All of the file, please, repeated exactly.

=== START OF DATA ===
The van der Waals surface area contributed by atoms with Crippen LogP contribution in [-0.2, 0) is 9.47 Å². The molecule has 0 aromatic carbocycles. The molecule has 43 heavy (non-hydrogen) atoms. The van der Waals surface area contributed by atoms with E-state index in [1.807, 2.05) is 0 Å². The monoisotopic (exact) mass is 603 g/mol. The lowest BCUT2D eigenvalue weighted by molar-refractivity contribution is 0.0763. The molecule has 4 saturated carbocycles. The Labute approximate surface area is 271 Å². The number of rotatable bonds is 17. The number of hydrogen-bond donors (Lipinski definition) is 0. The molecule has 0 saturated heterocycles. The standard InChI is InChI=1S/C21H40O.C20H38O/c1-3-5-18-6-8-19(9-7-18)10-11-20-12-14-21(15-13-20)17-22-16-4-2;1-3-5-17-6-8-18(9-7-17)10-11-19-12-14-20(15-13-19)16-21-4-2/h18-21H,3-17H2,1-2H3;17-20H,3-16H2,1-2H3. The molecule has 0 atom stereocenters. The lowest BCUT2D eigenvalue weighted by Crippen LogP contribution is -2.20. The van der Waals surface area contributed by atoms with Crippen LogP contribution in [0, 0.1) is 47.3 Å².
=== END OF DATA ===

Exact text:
The van der Waals surface area contributed by atoms with Crippen LogP contribution in [-0.2, 0) is 9.47 Å². The molecule has 0 aromatic carbocycles. The molecule has 43 heavy (non-hydrogen) atoms. The van der Waals surface area contributed by atoms with E-state index in [1.807, 2.05) is 0 Å². The monoisotopic (exact) mass is 603 g/mol. The lowest BCUT2D eigenvalue weighted by molar-refractivity contribution is 0.0763. The molecule has 4 saturated carbocycles. The Labute approximate surface area is 271 Å². The number of rotatable bonds is 17. The number of hydrogen-bond donors (Lipinski definition) is 0. The molecule has 0 saturated heterocycles. The standard InChI is InChI=1S/C21H40O.C20H38O/c1-3-5-18-6-8-19(9-7-18)10-11-20-12-14-21(15-13-20)17-22-16-4-2;1-3-5-17-6-8-18(9-7-17)10-11-19-12-14-20(15-13-19)16-21-4-2/h18-21H,3-17H2,1-2H3;17-20H,3-16H2,1-2H3. The molecule has 0 atom stereocenters. The lowest BCUT2D eigenvalue weighted by Crippen LogP contribution is -2.20. The van der Waals surface area contributed by atoms with Crippen LogP contribution in [0, 0.1) is 47.3 Å².